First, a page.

Operators that are spending billions of dollars on their networks might want to look away. That’s because when a survey commissioned by Oracle asked consumers what would most motivate them to switch service providers, network quality was not reason No. 1. Instead, the majority said they would be motivated by price.
Of course, that’s not the whole story or Oracle would not have asked more than 3,000 mobile phone consumers worldwide to answer a series of questions. When asked not about switching providers but about what qualities they value most in a service provider, 85 percent said reliability for both calls and data service was their No. 1 desire. In this question/answer, price came in second, at 81 percent.
What’s up with that? “They’re talking out of both sides of their mouth and I think a lot of consumers do that,” says Arturo Pereyra, director, marketing and business development, at Oracle, and he’s not being dismissive of the survey. Rather, he can relate, having recently evaluated his own cable vs. dish situation. In the end, is it worth the hassle to switch providers? Consumers may desire reliability, but all things being more or less equal, they might say they would switch providers if it made a big enough difference in the pocketbook.
One big take-away for service providers from Oracle’s report, which is called “Opportunity Calling: The Future of Mobile Communications,” is they “really need to focus on the basics,” Pereyra says. There’s a lot of hype around the next Droid or iPhone, but at the end of the day, consumers care about the simple things. In that same question about most important qualities in a service provider, consumers gave “state-of-the-art technology” – meaning phones and apps – a 49 percent ranking. Qualities like ease of use and responsiveness (as in customer care and technical support) ranked higher, at 75 percent and 70 percent, respectively.
The report says consumers still prefer unlimited data and they’re willing to pay for it: 61 percent are willing to increase their monthly bill by 7 percent to maintain unlimited data and 59 percent are willing to increase their monthly bill by 5 percent for unlimited text.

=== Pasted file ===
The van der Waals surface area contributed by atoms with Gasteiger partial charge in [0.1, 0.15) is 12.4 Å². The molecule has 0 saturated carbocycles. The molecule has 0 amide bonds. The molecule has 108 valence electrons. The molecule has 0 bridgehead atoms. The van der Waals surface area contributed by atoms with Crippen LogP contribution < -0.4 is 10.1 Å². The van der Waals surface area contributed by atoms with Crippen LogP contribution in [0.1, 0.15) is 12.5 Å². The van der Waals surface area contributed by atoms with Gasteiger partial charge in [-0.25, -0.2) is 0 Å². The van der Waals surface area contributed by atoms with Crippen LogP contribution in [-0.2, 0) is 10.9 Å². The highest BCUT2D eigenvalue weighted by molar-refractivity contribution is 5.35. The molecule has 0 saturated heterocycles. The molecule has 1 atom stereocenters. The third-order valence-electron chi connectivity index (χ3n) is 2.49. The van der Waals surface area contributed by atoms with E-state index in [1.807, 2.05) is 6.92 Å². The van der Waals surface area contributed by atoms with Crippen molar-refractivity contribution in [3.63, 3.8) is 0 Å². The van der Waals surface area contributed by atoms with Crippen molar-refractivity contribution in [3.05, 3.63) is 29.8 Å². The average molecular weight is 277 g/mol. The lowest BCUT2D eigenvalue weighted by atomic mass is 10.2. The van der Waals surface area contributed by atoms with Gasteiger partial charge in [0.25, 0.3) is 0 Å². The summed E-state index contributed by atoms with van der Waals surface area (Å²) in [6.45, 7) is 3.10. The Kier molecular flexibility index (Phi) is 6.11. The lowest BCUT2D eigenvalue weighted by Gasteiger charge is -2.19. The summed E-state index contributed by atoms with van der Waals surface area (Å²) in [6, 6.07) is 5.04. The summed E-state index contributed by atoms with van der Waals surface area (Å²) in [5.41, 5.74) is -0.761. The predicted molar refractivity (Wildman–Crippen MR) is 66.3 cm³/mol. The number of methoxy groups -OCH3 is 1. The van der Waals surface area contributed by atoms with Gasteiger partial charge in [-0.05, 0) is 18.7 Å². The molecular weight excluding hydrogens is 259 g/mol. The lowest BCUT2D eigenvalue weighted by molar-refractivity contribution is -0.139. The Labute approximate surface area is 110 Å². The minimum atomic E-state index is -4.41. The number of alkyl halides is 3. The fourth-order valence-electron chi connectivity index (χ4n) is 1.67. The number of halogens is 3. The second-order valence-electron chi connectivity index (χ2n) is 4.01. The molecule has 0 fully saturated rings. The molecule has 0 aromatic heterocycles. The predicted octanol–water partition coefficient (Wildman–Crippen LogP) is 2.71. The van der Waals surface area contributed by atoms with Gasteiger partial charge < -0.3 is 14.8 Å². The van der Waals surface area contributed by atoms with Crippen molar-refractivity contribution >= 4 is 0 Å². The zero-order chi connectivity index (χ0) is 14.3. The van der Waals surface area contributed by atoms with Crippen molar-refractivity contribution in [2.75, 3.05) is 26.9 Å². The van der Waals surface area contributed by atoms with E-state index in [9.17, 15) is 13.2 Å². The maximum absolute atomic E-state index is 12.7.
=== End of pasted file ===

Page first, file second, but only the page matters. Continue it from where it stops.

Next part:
Pereyra says Oracle did the survey in part because telecom and media are two of its largest target segments and the more educated it is, the better and more trusted it is as an advisor. And with so much talk about convergence, smartphones and mobile apps, “we wanted a better understanding of the quantifiable metrics around that.”
Oracle conducted the online survey with mobile phone users around the world in June. Participants came from North America, Europe, Asia Pacific, Latin America and Middle East.
Here are a few more findings:
Brand matters. Eighty-three percent of consumers said they would be willing to consider purchasing mobile phone services from a non-traditional (non-telecom) provider, and their top choices are Google (51 percent); Sony (48 percent); Apple (44 percent); Facebook (15 percent) and American Express (15 percent.)
Consumers see the future. Fifty-four percent of respondents believe that five years from now, they will use their phones as a GPS device, 31 percent as a credit card and 24 percent to start their cars.
New revenue opportunities. Sixty-four percent are willing to receive ads on their phones in exchange for price discounts or added services. Younger consumers, aged 18-33, are nearly three times as likely to use their phones as an entertainment device and twice as likely to use their phone as a personal computer compared with their baby boomer counterparts.
Privacy rules. Only 33 percent of respondents expressed interest in receiving location-based advertisements on their phones while the majority was uninterested in the option due to privacy.